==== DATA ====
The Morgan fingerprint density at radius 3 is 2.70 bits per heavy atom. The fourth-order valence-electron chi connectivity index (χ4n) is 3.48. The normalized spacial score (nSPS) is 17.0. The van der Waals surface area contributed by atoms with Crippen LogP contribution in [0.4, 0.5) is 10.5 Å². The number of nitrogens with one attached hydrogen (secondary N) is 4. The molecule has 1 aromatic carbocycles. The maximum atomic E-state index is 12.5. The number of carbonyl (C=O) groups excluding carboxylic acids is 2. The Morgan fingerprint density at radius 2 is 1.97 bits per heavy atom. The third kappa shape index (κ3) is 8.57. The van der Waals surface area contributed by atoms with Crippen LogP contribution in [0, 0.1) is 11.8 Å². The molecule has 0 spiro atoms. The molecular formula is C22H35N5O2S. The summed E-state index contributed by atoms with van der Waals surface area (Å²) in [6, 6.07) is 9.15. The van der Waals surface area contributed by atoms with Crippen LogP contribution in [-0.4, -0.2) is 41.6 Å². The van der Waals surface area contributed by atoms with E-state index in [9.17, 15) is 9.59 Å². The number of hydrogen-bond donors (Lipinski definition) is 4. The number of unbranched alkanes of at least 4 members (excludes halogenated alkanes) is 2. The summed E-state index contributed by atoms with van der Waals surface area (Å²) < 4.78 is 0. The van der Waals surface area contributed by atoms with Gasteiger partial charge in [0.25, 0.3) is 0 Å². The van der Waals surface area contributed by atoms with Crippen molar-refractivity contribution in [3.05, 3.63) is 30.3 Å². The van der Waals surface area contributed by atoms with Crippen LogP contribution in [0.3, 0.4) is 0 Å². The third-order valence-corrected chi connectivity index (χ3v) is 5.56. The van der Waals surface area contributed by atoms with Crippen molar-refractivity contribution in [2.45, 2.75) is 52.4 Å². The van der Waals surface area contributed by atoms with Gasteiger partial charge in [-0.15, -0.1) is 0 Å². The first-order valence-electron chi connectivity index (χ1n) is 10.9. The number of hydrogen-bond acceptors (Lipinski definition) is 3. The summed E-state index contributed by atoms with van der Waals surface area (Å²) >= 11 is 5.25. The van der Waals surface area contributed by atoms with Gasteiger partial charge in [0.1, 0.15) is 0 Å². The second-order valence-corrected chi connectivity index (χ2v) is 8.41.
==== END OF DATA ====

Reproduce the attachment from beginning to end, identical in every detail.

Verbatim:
The Morgan fingerprint density at radius 3 is 2.70 bits per heavy atom. The fourth-order valence-electron chi connectivity index (χ4n) is 3.48. The normalized spacial score (nSPS) is 17.0. The van der Waals surface area contributed by atoms with Crippen LogP contribution in [0.4, 0.5) is 10.5 Å². The number of nitrogens with one attached hydrogen (secondary N) is 4. The molecule has 1 aromatic carbocycles. The maximum atomic E-state index is 12.5. The number of carbonyl (C=O) groups excluding carboxylic acids is 2. The Morgan fingerprint density at radius 2 is 1.97 bits per heavy atom. The third kappa shape index (κ3) is 8.57. The van der Waals surface area contributed by atoms with Crippen LogP contribution in [0, 0.1) is 11.8 Å². The molecule has 0 spiro atoms. The molecular formula is C22H35N5O2S. The summed E-state index contributed by atoms with van der Waals surface area (Å²) in [6, 6.07) is 9.15. The van der Waals surface area contributed by atoms with Crippen LogP contribution in [-0.4, -0.2) is 41.6 Å². The van der Waals surface area contributed by atoms with E-state index in [9.17, 15) is 9.59 Å². The number of hydrogen-bond donors (Lipinski definition) is 4. The number of unbranched alkanes of at least 4 members (excludes halogenated alkanes) is 2. The summed E-state index contributed by atoms with van der Waals surface area (Å²) < 4.78 is 0. The van der Waals surface area contributed by atoms with Gasteiger partial charge in [0.25, 0.3) is 0 Å². The van der Waals surface area contributed by atoms with Crippen molar-refractivity contribution in [3.05, 3.63) is 30.3 Å². The van der Waals surface area contributed by atoms with Crippen LogP contribution in [0.3, 0.4) is 0 Å². The third-order valence-corrected chi connectivity index (χ3v) is 5.56. The van der Waals surface area contributed by atoms with Crippen molar-refractivity contribution in [2.45, 2.75) is 52.4 Å². The van der Waals surface area contributed by atoms with Gasteiger partial charge in [-0.15, -0.1) is 0 Å². The first-order valence-electron chi connectivity index (χ1n) is 10.9. The number of hydrogen-bond acceptors (Lipinski definition) is 3. The summed E-state index contributed by atoms with van der Waals surface area (Å²) >= 11 is 5.25. The van der Waals surface area contributed by atoms with Gasteiger partial charge in [0.1, 0.15) is 0 Å². The second-order valence-corrected chi connectivity index (χ2v) is 8.41.